Invest in Residential Property via Shares

"An Englishman's home is his castle."
--Sir Edward Coke

LONDON -- It's said we Brits are obsessed with homeownership, and our collective over-investment in residential property definitely played a major part in causing the current downturn -- and the one before that! So, given our interest in housing, it is quite surprising to discover there are relatively few opportunities to invest in quoted companies that specialize in owning residential property.

Some people use builders such as Persimmon as a proxy for the housing sector, but performance of builders tends to be more closely geared to the levels of new construction rather than the housing market as a whole. However, there are a few residential property specialists quoted on the London Stock Exchange. You just have to look closely.

Much smaller companies
The listed property sector is dominated by giant commercial property companies with little or no residential interests. Prominent examples from the FTSE 100 include British Land and Land Securities.

The companies whose business involves owning and renting out residential property are much smaller. Three of the larger ones are Grainger (ISE: GRI.L) , Mountview Estates (ISE: MTVW.L) , and Unite Group (ISE: UTG.L) , each of which has a very different business model. Grainger owns and manages residential properties, both for itself and specialist unquoted property funds such as the Jersey-based G:res1. Meanwhile, Mountview Estates buys regulated-tenancy properties at a substantial discount to their vacant possession value, which it then sells when they become vacant. And Unite Group develops and manages accommodation for students in conjunction with universities and colleges.

Show me the money
I've summarized the key figures for these three companies in the table below, based upon the figures in their most recent sets of accounts.


Share Price (pence)

Net Asset Value (pence)

Discount to NAV

Dividend Yield

Market Value (pounds)

Debt-to-Asset Ratio






361 million


Mountview Estates





168 million


Unite Group





290 million


Property companies nowadays will generally quote two very different net asset values: one with and one without deferred taxes and mark-to-market adjustments for derivatives contracts. These differing NAV values are something investors need to watch out for, though there are good reasons why companies leave deferred taxes and derivative contracts out of their NAV calculations.

Grainger's NAV quoted above is its "triple net asset value," which includes the deferred tax and derivatives adjustments (its "gross NAV" is 224 pence per share if you exclude them). Meanwhile, Unite's NAV of 318 pence per share is produced by excluding these same factors. For Mountview Estates, I've calculated my own NAV based upon the group's last set of half-yearly accounts.

How they've done
Grainger and Unite Group have had a tough time of it in the last five years, and this is reflected in respective share-price falls of 85% and 55%. This doesn't just reflect the downturn in the residential property market; like most other property companies, they have had to manage their substantial debts. In contrast, Mountview's shares are down by just 7% in the same period, in large part because of the group's far lower level of borrowings. The directors of Mountview Estates and their families own about 53% of its shares. Where a company is run by people who have their own money on the line, the firm will tend to be more conservatively managed than if the senior managers had a tiny stake but were heavily incentivized to engage in risk-taking through generous share-option packages.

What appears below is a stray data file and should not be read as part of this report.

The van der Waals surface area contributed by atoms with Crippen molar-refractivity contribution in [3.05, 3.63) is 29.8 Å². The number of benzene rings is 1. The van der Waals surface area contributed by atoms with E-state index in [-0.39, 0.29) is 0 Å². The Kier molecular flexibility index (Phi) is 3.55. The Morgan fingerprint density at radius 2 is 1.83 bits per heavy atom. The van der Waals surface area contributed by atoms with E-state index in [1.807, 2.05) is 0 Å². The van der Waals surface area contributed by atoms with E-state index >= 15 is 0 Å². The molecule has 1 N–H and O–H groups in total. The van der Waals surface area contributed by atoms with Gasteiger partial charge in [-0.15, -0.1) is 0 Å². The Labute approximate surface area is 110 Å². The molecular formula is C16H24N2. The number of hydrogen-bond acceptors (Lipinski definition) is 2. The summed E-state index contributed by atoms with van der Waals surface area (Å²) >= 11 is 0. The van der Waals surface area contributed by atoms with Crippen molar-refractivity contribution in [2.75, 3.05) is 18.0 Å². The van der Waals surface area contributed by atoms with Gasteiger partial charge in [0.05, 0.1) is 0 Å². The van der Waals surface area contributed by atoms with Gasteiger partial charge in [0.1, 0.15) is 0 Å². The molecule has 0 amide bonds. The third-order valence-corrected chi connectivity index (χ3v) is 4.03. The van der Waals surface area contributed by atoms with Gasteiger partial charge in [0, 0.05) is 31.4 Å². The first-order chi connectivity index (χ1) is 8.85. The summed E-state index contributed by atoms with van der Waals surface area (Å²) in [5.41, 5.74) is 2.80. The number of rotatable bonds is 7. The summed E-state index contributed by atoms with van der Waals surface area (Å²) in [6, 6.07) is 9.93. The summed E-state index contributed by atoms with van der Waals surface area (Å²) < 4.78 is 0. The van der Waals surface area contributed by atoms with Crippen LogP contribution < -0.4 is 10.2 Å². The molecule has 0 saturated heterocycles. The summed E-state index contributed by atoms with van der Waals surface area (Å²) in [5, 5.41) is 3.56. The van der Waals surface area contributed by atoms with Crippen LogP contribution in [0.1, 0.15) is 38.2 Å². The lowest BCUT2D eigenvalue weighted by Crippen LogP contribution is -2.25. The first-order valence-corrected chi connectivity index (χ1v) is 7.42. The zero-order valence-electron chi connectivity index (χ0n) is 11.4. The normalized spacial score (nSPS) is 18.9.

Whereas Grainger and Unite have cut their dividend in recent years, Mountview's dividend has been steadily increased from 126 pence in 2005 to 165 pence per share in 2011.

The "rentysomethings"
The boss of "Fizzy Living," the Thames Valley Housing Association's private company, has coined the term "rentysomethings" to describe people whose incomes are too high to qualify for social housing but who are unable to raise the deposit for a mortgage.

They are prime candidates for private-sector renting, but many are put off because they aren't happy with what the market currently offers. That's because many private landlords are just part-time property managers, so they can be somewhat slow when it comes to addressing complaints such as faulty central heating. Furthermore, many tenants would prefer a much longer lease than the industry standard of six months.

Rising demand for rented property
As the number of rentysomethings grows and people now come to terms (once again!) with the fact that house prices can fall as well as rise, this should increase the demand for professional private-sector landlords who employ full-time staff to manage their properties, and whose tenants are on long-term leases.

These properties could be somewhat similar to the continental European apartment blocks, which are managed by concierges but built specifically for private-sector rentals, as Fizzy Living is currently doing with several of its projects. What's more, this renting trend is something many investors could be very interested in. Not only is residential property another way to diversify your portfolio, but a private-sector landlord that uses no debt would be a pretty good proxy for the housing market as a whole. Maybe someone will float such a company on the stock market in the near future; but in the meantime, Mountview Estates is firmly on my watchlist.

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